Minimum sink/best endurance speed will be about 0.2xV.S. below this,(ballpark 20 kts) but this is not in the books.
From trying it in the sim, I reckon a reasonable rule of thumb is: twice the height for estimating range, instead of normal three times. So from Fl200 you will get about 40Nm in a straight line.
Mike Sykes gives some excellent guidance on the Chris Brady website: Loss of thrust on both engines (http://www.b737.org.uk/lossofthrust.htm).

RAT 5
8th Apr 2009, 12:21
I haven't tried this yet, in the sim, but the idea of coming over head and flying a circuit, Hi key, Low key etc., seems best if possible. As for when on longer finals I would have thought at F5 aiming at the far end of the rwy would be good and then about 1000' agl lower gear and further flaps would bring the landing point closer to the normal end of the rwy. Do not aim at the normal TDZ point with only half the drag out. You'll get a big surprise when the dunlops dangle. If necessary assess the TDZ after the gear is down BEFORE lowering any more flap. That by itself may have brought the TDZ point to the closest allowable and any more drag will drop you in short. All this assuming the APU is running. If it's not there, then you have a seriously bad hair day.

framer
9th Apr 2009, 02:05
0.4 AoA will give you the best range regardless of IAS.


Can someone confirm that for us or elaborate a bit. It's been so many years since I looked at my aero's stuff that I've forgotten but it does sound right to me that there will be a min drag AOA that you can immediately set up on the EHSI.

I like the idea of putting a 5nm fix off the runway and a certain height on it (say 200/ 2500ft) and then sticking to that profile and start configuring like mad as you get to 5nm. This would only work of course if you were approaching the airport from the right direction and with enough height. This is quite likely though as there are often suitable airports underneath you somewhere well within glide range.

Can someone with access to a sim try 200kts/2500ft at 5nm to touch down and see what happens?

Framer.

Rainboe
9th Apr 2009, 12:01
I believe minimum drag speed is what the FMS would tell you to hold at clean, for any type- about a few knots below minimum flaps-up speed, therefore flaps-up speed is a good no-brainer. You have too many other things to work on!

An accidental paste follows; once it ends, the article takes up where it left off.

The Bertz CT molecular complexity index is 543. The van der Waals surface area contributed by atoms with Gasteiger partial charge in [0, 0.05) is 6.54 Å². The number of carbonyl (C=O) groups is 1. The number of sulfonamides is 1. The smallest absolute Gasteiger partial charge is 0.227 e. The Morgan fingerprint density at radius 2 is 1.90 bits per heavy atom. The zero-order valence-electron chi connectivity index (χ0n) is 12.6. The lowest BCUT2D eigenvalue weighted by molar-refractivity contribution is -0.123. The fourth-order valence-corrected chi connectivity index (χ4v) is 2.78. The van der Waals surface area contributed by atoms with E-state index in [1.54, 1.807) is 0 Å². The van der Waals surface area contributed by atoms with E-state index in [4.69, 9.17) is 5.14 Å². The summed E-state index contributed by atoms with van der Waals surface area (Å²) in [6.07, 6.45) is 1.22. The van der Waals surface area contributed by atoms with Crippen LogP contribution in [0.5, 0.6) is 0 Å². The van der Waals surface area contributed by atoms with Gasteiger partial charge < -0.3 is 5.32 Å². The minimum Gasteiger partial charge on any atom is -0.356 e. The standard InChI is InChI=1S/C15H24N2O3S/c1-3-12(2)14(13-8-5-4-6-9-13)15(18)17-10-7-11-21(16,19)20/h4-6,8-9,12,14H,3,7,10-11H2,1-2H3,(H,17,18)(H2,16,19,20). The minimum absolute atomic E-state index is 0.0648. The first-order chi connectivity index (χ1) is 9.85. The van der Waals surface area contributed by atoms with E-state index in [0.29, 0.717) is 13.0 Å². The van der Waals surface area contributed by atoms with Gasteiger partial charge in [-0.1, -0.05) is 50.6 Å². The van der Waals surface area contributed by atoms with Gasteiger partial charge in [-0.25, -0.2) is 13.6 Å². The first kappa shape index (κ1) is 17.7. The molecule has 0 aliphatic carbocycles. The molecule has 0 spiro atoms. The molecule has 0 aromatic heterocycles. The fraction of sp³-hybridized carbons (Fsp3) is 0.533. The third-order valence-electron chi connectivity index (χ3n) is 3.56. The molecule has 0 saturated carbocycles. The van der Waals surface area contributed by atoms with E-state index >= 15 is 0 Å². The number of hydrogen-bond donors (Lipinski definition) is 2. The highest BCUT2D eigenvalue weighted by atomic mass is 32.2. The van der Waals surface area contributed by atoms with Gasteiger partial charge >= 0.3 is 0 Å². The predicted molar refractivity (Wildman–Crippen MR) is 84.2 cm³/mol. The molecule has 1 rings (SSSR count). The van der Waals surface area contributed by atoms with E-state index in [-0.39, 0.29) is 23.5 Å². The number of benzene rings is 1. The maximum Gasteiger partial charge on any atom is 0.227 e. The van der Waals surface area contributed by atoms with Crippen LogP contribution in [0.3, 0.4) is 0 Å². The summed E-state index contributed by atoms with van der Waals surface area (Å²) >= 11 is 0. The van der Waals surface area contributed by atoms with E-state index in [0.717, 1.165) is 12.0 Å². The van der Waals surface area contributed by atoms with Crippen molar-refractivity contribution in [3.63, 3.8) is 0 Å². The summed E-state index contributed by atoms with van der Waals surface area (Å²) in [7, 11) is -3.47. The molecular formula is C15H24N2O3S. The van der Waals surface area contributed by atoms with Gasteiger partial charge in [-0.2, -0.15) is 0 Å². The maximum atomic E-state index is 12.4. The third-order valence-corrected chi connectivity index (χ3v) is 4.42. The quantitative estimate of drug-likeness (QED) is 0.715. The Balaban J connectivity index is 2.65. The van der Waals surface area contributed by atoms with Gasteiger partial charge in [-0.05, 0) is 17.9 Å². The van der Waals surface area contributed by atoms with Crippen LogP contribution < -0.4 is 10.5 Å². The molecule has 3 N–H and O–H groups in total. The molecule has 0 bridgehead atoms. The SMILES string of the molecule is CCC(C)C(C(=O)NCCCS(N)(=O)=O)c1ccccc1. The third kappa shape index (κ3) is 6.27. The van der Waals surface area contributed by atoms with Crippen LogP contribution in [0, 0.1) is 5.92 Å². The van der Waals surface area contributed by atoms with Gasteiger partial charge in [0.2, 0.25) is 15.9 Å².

The secret of these is to be close to your airport, don't try and head too far to one, especially upwind. Lose altitude in 360 degree turns keeping in mind you want to be starting final approach from a base position at a good altitude. Don't remain clean too late, you have to leave time for flaps and gear operating at slower speeds and have to anticipate the use of extra drag rather than react to the requirement.

They were really good to do in the sim- really woke you up! The Copilot would be told to stop trying to restart for training purposes and enjoy the ride. I think it would be a good detail to throw in every 3 years.

Checkboard
9th Apr 2009, 13:30
The following works in a gliding 737. Arrive over the outer marker (or 4 mile point) at twice the normal height (4 x 3 x two = 2400 ~ 2500 feet), flap five, gear up. Best to set the altitude alert to this height, and place the green descent arc over the point as you manoeuvre towards the airport. Once over this point select gear down, flap 15 and you will arrive at an easily controllable speed over the threshold.

My Company's training department worked out a full procedure in the sim, ran it in one of the sim rotations and has a two page brief on the procedure.

kenparry
9th Apr 2009, 17:16
That might just save so many lives one day but what really bugs me is the fact that these techniques are not mentioned anywhere in the training manual or the supplementry procedures..

Well: back in the 80s, the manuals from Boeing for the 737-200 which I was then flying had lots of general advice (not just QRH checklists) on non-normals, all subsequently removed. I believe this was at the behest of the Boeing lawyers, who claimed that the company could be sued if an event went sour after a crew followed the advice. For example, there was a long text on partial-gear landings, including (IIRC) figures for how far you might deviate from the centreline if you landed with one main gear locked up. The lawyers won their case - but did it improve safety? Not in my view.

president
8th Mar 2010, 18:18
so imagine an engine failure at 2000 feet, speed V2 + 20 (aprox 165 kts) and flaps 5. Which speed would give you the minimum angle of descent? I tried it in the sim and kept the flying speed at 165 until configuring for landing. Worked fine. But I could not get a clear answer to wether it would be better to fly 140 or maybe 180 kts (still in flap 5 config of course). Any ideas?